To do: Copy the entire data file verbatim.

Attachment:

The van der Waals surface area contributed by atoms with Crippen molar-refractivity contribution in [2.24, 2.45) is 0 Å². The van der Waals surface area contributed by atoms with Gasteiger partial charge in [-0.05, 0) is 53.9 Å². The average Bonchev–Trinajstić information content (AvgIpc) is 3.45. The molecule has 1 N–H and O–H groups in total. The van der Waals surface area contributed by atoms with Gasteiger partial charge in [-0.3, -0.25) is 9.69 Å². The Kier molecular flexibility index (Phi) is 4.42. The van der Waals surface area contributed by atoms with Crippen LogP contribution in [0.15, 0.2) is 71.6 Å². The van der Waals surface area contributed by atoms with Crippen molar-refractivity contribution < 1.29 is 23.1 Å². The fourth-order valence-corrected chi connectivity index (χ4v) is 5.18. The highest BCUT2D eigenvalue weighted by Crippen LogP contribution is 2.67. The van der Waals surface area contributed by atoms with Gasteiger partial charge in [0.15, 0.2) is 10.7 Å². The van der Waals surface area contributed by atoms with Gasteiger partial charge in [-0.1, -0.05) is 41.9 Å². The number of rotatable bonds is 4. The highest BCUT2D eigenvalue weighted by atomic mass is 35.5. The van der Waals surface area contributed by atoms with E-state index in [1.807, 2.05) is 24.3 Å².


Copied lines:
The van der Waals surface area contributed by atoms with Crippen molar-refractivity contribution in [2.24, 2.45) is 0 Å². The van der Waals surface area contributed by atoms with Gasteiger partial charge in [-0.05, 0) is 53.9 Å². The average Bonchev–Trinajstić information content (AvgIpc) is 3.45. The molecule has 1 N–H and O–H groups in total. The van der Waals surface area contributed by atoms with Gasteiger partial charge in [-0.3, -0.25) is 9.69 Å². The Kier molecular flexibility index (Phi) is 4.42. The van der Waals surface area contributed by atoms with Crippen LogP contribution in [0.15, 0.2) is 71.6 Å². The van der Waals surface area contributed by atoms with Crippen molar-refractivity contribution < 1.29 is 23.1 Å². The fourth-order valence-corrected chi connectivity index (χ4v) is 5.18. The highest BCUT2D eigenvalue weighted by Crippen LogP contribution is 2.67. The van der Waals surface area contributed by atoms with Gasteiger partial charge in [0.15, 0.2) is 10.7 Å². The van der Waals surface area contributed by atoms with Gasteiger partial charge in [-0.1, -0.05) is 41.9 Å². The number of rotatable bonds is 4. The highest BCUT2D eigenvalue weighted by atomic mass is 35.5. The van der Waals surface area contributed by atoms with E-state index in [1.807, 2.05) is 24.3 Å².